Participant characteristics are described with the use of frequencies for categorical variables and means or medians for continuous variables. Differences between groups were tested with chi-square tests for categorical variables and one-way analysis of variance for continuous variables. For all tests, a significance level of p<0.05 was used. All analyses were conducted using SPSS 18 (SPSS, Inc., Chicago, Ill.).
Primary predictor variables were participant characteristics including genome study type (autism, epilepsy, brain cancer, brain controls, pancreas cancer, and liver cancer), consentee relationship (either adult/self consentee or parental consentee) and the time lapse (measured as continuous) between consent into the genome study and debriefing. Additional covariates included participant demographic characteristics (sex, race/ethnicity, age [measured as continuous], marital status, highest education level attained, and annual household income) and religious affiliation. Religious affiliation was categorized as Christian (response categories included Catholic, Protestant Christian and Evangelical Protestant) and other (response categories included were Jewish, Muslim, atheist or agnostic, and other). To measure participants’ trust in doctors doing medical research, a validated scale  was used and, 6 months into data collection, reduced from a 4-item scale to 1 item due to high ceiling effects. Five-point Likert-type scale response categories, anchored by strongly disagree (1) to strongly agree (5) were later collapsed to a dichotomous variable of no to low trust (1–3) and some to high trust (4–5).
Transcripts of verbatim transcribed interviews were analyzed using content analysis . Coders initially independently coded all open-ended responses, and then the research team reviewed all interviews and resolved discrepancies using a consensus approach to ensure reliability and accuracy of coding. Qualitative analysis was managed using NVivo 8 (QSR International Inc., Cambridge, Mass.).
Of the 336 participants randomized to an experimental consent document and enrolled into a genome study, 13 were deemed ineligible and were removed prior to analysis of data release decisions . Thirty-eight participants were deemed ineligible for the interview because they were debriefed by phone or mail (n = 27) or they were matched-case controls (n = 11) with other family members present who completed one interview per family. Among the 285 eligible participants invited to the structured interview, the participation rate was 80.4% (n = 229). There were no significant demographic differences between those who completed the interview and those who declined.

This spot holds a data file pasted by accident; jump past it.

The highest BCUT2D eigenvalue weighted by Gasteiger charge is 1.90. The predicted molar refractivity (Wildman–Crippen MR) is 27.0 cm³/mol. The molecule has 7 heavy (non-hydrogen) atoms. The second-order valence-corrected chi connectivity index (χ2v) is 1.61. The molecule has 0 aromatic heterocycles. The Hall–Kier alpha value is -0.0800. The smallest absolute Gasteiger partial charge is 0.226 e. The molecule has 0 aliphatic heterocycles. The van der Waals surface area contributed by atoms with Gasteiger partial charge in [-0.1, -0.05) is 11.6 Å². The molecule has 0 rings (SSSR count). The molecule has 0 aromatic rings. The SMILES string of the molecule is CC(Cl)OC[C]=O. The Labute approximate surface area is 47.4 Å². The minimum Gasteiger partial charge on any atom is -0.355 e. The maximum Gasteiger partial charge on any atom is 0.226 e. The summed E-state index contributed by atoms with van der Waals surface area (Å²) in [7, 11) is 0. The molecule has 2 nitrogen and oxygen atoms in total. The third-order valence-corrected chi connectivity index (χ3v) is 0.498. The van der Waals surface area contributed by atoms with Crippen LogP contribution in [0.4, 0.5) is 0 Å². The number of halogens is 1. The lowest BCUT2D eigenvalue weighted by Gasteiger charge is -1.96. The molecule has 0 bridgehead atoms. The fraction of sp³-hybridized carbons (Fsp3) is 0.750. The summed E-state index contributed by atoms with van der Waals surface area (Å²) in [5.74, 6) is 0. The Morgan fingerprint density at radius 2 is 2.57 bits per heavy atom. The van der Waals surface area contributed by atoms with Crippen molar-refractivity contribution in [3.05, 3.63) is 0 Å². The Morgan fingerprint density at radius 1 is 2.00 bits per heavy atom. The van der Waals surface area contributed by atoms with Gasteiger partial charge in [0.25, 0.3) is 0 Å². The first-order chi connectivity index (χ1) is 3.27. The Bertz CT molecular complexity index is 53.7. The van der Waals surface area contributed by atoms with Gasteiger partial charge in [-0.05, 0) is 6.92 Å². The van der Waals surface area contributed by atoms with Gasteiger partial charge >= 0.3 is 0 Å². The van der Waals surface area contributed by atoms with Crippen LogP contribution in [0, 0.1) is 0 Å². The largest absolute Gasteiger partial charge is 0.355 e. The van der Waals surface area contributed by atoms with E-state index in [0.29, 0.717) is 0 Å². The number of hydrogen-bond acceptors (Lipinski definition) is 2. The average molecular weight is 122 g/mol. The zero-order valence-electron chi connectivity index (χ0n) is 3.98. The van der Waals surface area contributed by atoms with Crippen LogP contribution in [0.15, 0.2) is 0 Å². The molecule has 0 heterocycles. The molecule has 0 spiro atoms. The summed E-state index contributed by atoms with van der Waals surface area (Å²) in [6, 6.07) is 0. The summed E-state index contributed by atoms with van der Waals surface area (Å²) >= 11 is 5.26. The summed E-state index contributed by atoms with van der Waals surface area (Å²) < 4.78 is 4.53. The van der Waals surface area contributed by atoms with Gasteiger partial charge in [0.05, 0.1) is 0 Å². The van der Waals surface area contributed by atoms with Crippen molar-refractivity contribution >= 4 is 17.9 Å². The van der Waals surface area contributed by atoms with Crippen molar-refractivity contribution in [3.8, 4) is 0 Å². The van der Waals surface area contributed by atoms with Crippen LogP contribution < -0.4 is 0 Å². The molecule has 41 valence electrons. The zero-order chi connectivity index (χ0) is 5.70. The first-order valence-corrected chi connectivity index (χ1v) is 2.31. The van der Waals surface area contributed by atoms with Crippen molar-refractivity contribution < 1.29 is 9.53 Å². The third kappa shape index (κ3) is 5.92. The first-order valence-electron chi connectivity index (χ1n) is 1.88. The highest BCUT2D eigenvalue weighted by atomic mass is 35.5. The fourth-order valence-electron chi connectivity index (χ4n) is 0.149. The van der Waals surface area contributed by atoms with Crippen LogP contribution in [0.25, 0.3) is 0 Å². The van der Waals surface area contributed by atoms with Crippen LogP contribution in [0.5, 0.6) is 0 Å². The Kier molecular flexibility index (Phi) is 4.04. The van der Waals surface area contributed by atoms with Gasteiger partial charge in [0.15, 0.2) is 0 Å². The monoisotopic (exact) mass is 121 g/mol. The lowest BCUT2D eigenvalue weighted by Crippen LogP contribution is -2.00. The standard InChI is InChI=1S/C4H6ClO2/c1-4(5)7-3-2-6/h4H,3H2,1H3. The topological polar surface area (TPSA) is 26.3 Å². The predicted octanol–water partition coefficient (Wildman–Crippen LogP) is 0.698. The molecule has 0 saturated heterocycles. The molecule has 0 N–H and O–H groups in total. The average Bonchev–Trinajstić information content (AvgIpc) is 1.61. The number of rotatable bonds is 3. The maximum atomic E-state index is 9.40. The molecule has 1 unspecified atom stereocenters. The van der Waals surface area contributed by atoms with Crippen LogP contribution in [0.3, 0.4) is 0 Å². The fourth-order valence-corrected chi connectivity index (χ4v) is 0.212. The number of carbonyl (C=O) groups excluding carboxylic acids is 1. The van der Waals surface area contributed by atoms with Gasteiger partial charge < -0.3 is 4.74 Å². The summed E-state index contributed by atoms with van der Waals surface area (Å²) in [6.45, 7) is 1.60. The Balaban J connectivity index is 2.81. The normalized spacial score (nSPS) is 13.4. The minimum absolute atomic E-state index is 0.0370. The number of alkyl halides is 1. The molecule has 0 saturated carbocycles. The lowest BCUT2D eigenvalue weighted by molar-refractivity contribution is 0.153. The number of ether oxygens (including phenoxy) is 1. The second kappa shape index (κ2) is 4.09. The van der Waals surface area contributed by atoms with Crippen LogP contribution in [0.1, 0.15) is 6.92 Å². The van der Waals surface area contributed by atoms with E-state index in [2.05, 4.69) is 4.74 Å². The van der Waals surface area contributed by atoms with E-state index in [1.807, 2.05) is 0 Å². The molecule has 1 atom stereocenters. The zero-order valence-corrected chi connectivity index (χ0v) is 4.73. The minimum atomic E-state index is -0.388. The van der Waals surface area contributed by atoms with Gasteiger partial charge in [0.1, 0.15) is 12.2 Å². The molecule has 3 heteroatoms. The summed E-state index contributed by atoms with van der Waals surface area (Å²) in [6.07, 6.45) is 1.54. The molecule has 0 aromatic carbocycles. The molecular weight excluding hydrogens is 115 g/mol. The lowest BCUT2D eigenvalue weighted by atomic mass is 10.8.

Interview participants’ median age was 48.8 years old (range 18–86). Participants were predominantly female (58.5%) and non-Hispanic white (58.1%). The majority reported being married (63.7%), Christian (80.8%) and completing at least some college (55.8%). Most participants also reported an annual household income over USD 40,000 (59.2%) (table (table11).
While participants agreed that there were benefits and risks with data sharing, participants more strongly identified with the potential benefits than risks. In response to a statement that there were benefits to sharing their genetic information, 72.7% strongly agreed and 25.1% agreed. Contrastingly, 36% strongly agreed and 38.2% agreed that there were risks in sharing this information, while 16.9% strongly or somewhat disagreed (table (table22).
Collectively, participants displayed more uniformity in their judgments about the benefits of data sharing. Asked to rank the most important benefit among an a priori list of 4 options, 62.7% selected advancing research to help others with a similar condition, 23% selected advancing general medical knowledge and 14.3% selected advancing research to help themselves or their family (table (table22).
Qualitative data analysis of open-ended items reinforces these findings. Although some participants expressed hopes for realizing direct benefit from this research, most recognized this personal benefit was unlikely. As one participant commented (the bracketed numbers refer to the participant ID):
I'm just really serious about allowing the information from my illness to be used to help others down the line. That to me is the only benefit. Probably isn't going to help me, but it may help future patients. (231)
Some participants noted a specific desire to help others with a similar condition.
Well, the next person can avoid what I've had to put up with these past three years with the pancreas not acting nice. I just think it will benefit others with the same kind of illness that I have. (255)
Others described the more general societal benefits of participating in research.
Sharing my genetic information may be just the missing piece that the researchers need to advance good health and avoid diseases, and there may be something in my information that stands out that they didn't get in all the other people they've been studying. (369)